• Neanderthal healthcare practices crucial to survival

    10/13/2018 2:32:03 AM PDT · by SunkenCiv · 38 replies
    Eurekalert! ^ | October 4, 2018 | University of York
    "We have evidence of healthcare dating back 1.6 million years ago, but we think it probably goes further back than this. We wanted to investigate whether healthcare in Neanderthals was more than a cultural practice; was it something they just did or was it more fundamental to their strategies for survival? "The high level of injury and recovery from serious conditions, such as a broken leg, suggests that others must have collaborated in their care and helped not only to ease pain, but to fight for their survival in such a way that they could regain health and actively participate...
  • Grisly discovery: Bones reveal Neanderthal child was eaten by large bird

    10/09/2018 4:16:15 PM PDT · by BenLurkin · 47 replies
    foxnews.com ^ | 10/09/2018 | James Rogers
    Tiny holes in the bones indicate that they passed through a large bird’s digestive system, according to Professor Pawel Valde-Nowak of the Jagiellonian University in Krakow. It’s not clear, however, whether the bird attacked and ate the young Neanderthal or scavenged the remains of a dead child. Believed to be about 115,000 years old, the bones are the oldest human remains ever discovered in Poland. Experts from the Jagiellonian University and Washington University in St. Louis confirmed that the remains are digital bones from a child’s hand. The Archaeological Museum of Krakow and the Polish Academy of Sciences also participated...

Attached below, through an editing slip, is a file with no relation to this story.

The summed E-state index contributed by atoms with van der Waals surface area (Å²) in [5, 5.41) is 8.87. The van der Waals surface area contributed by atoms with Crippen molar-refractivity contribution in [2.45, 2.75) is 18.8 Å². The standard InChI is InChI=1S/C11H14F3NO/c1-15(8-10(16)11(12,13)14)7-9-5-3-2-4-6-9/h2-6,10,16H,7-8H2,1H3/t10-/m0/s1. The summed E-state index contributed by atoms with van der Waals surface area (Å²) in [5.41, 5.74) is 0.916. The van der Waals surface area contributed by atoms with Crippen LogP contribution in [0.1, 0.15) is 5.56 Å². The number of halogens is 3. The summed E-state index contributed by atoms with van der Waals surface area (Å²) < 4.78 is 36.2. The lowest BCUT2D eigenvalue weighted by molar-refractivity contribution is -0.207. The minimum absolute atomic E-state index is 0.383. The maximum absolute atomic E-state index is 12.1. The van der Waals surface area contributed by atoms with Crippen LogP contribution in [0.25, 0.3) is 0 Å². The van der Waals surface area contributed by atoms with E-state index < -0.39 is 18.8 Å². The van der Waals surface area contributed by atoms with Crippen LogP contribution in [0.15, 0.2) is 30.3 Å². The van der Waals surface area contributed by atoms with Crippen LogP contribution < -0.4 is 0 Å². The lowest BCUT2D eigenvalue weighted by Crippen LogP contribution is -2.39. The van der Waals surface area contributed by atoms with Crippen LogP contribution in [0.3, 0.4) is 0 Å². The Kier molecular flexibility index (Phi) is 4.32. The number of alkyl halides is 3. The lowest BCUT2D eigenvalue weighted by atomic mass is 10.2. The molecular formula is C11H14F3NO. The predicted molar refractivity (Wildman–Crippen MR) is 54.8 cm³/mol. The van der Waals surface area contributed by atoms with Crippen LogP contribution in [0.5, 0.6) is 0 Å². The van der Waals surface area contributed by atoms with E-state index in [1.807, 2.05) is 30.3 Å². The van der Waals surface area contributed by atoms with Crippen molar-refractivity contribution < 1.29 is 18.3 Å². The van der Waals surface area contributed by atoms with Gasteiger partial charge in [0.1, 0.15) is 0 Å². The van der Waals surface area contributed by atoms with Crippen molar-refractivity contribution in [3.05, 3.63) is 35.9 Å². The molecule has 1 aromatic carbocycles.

• Neanderthals Were Human Too

    09/29/2018 12:06:07 PM PDT · by SeekAndFind · 34 replies
    Christian Post ^ | 09/28/2018 | s John Stonestreet And G. Shane Morris